In 2007, the Theodore Roosevelt Conservation Partnership (TRCP) began the Sportsmen’s Values Mapping Project (SVMP) by working with sportsmen’s groups and the Montana Department of Fish, Wildlife & Parks to gather information about Montana’s most important hunting and fishing areas. The project was expanded to Wyoming in 2011 and was initiated in Arizona and Idaho in 2014.
Over the past three years, the TRCP has held 20 mapping events and gathered input from more than 420 sportsmen and women.
Idaho boasts some of the most diverse and robust hunting and fishing opportunities in the continental United States. From its inland seaport at Lewiston to above the timberline heights of Mount Borah, Idaho provides opportunities to pursue California quail, steelhead, bighorn sheep, and Arctic grayling. Guaranteeing all of Idaho’s residents and visitors with quality places to hunt and fish is the shared vision of the TRCP and many Idaho sporting groups. No matter how many deer, elk, sharp-tailed grouse, or steelhead we have, and no matter how many guns, bows, and fishing rods we own, if readily-accessible places to hunt or fish are not available, our sports may become a thing of the past. And today, unfortunately, human population growth and expanding development threatens the basic underpinnings of our nation’s wildlife conservation model and the hunting traditions enjoyed by thousands of Idahoans.
The Idaho SVMP effort has gathered input from Idaho sportsmen and women about the state’s most valued places to hunt and fish. While information on critical fish and wildlife habitat has been compiled by the Idaho Department of Fish and Game, organized information on the areas that sportsmen value most for hunting and fishing has never before been gathered, until now. An area that is highly valued by sportsmen may not always be the area with the largest fish and wildlife populations, or the mountain range that produces the largest deer, but it may be a favorite trout stream that is close to home, a drainage where a deer hunter and his family have hunted each opening weekend for many years, or an elk hunting area for which it’s easy to draw a tag.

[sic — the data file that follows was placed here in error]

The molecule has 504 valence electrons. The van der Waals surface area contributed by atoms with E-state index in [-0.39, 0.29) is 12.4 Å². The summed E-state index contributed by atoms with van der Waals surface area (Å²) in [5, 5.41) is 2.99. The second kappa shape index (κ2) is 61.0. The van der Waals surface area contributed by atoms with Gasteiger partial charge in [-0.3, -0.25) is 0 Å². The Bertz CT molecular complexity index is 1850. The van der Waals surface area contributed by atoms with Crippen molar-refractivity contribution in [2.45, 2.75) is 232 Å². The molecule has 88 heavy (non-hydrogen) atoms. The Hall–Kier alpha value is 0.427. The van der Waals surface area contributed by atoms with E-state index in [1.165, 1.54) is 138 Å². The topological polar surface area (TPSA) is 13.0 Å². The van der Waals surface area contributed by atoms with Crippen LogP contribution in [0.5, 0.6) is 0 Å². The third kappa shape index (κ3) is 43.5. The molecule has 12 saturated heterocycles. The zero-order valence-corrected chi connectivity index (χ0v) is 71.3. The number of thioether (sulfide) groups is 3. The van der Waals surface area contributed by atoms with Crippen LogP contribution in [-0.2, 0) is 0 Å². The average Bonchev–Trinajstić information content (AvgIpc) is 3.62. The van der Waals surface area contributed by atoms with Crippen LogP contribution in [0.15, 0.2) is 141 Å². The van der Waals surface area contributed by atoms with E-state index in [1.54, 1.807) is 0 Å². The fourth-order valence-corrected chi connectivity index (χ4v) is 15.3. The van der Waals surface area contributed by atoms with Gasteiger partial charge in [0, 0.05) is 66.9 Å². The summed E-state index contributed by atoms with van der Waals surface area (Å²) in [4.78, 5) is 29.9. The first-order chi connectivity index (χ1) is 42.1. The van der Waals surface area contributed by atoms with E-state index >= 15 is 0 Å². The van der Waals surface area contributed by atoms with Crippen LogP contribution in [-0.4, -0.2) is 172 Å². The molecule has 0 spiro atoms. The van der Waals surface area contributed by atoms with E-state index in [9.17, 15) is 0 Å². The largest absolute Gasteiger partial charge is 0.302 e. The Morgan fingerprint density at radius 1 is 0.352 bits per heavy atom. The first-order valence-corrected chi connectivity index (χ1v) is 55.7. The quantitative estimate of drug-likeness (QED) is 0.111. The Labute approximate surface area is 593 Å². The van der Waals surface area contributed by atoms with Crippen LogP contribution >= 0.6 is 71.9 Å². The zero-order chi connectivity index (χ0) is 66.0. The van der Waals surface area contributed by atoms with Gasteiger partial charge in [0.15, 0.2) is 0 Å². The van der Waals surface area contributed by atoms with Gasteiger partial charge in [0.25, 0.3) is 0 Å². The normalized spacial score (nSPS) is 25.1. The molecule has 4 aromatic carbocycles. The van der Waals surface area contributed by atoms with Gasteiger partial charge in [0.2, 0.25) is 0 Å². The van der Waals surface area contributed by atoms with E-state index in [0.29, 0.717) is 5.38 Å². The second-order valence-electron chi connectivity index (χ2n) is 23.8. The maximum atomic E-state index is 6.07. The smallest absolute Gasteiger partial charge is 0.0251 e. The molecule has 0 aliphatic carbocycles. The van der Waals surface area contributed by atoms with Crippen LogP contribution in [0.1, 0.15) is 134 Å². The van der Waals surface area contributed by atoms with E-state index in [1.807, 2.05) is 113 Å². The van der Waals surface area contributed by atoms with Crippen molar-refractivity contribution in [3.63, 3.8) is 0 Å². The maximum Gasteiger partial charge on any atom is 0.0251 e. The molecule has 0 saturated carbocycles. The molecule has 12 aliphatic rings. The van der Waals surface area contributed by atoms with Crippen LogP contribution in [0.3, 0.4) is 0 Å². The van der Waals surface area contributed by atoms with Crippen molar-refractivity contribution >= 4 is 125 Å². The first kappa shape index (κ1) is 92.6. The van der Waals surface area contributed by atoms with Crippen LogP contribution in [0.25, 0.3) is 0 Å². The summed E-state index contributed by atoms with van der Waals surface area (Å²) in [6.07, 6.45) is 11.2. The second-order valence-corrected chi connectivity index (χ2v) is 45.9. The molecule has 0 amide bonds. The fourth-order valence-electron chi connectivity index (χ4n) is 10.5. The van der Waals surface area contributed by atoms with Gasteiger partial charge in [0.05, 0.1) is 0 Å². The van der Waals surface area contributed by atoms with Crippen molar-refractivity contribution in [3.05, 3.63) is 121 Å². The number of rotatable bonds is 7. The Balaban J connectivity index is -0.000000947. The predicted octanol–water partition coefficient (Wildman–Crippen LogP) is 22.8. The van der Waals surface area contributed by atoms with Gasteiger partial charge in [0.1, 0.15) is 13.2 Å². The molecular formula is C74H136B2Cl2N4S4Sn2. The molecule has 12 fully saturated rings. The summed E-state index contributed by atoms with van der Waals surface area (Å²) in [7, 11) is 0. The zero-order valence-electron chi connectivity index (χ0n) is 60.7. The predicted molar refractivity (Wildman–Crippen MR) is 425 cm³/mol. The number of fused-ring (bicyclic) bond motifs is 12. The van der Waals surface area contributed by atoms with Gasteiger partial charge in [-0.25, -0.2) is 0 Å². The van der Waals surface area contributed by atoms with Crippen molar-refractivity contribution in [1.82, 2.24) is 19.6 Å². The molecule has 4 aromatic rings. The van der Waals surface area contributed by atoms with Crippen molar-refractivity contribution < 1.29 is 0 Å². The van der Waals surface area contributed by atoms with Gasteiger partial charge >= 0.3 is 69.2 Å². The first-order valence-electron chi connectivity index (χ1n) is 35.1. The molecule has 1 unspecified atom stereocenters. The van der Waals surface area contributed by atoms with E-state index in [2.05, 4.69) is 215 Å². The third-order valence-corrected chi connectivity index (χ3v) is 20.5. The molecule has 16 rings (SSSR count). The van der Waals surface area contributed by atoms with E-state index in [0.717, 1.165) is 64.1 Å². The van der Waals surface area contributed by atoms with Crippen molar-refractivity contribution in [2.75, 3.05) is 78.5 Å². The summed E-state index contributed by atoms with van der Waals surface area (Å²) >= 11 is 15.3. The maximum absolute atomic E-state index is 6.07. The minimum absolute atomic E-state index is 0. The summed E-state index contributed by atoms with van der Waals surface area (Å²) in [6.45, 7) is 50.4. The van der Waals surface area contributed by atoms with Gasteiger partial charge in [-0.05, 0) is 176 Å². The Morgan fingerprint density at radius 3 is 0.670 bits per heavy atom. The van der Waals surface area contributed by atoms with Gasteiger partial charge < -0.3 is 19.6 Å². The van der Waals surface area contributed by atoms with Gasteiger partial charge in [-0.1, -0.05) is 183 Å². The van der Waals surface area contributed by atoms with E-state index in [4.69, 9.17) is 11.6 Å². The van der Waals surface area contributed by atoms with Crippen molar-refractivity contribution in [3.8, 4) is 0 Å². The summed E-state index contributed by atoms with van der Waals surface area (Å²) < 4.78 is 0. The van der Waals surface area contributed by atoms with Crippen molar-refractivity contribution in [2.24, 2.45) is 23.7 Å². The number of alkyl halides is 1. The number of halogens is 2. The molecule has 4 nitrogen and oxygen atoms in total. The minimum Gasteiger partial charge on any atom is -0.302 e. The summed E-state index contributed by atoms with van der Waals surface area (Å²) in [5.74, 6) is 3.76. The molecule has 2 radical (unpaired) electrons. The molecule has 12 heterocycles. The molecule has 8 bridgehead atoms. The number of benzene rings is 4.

Benefits and Uses of Sportsmen’s Values Maps
The maps are being used to help guide policy makers at the local, state, and national level to responsibly manage and provide continued access to highly valued hunting and fishing areas. They’re also helping to prioritize management actions and funding requests aimed at conserving and restoring highly valued wildlife habitat, or expansion of access.
Project Supporters and Cooperators
Since 2014, the Idaho SVMP has been supported by a partnership of sporting organizations across Idaho. The first partnership mapping workshop occurred in June 2014 with the Idaho Chapter of Backcountry Hunters and Anglers. The Idaho State Bowhunters, Idaho Traditional Bowhunters, and Idaho Chapter of Safari Club International also hosted mapping activities where nearly 100 sportsmen participated in 2014. In 2016 and early 2017, the TRCP worked with Trout Unlimited, Ada County Fish and Game League, a variety of other conservation groups, and a number of individual sportsmen to complete data gathering.
All sportsmen’s input has been digitized and assembled in a geographic information system (GIS), then overlaid with maps of critical habitat, migration routes, land ownership, and other data to develop conservation and management strategies. Final sportsmen’s values maps have been made accessible to partner groups and key decision makers.
Rob Thornberry, Idaho Field Representative
Idaho Falls, Idaho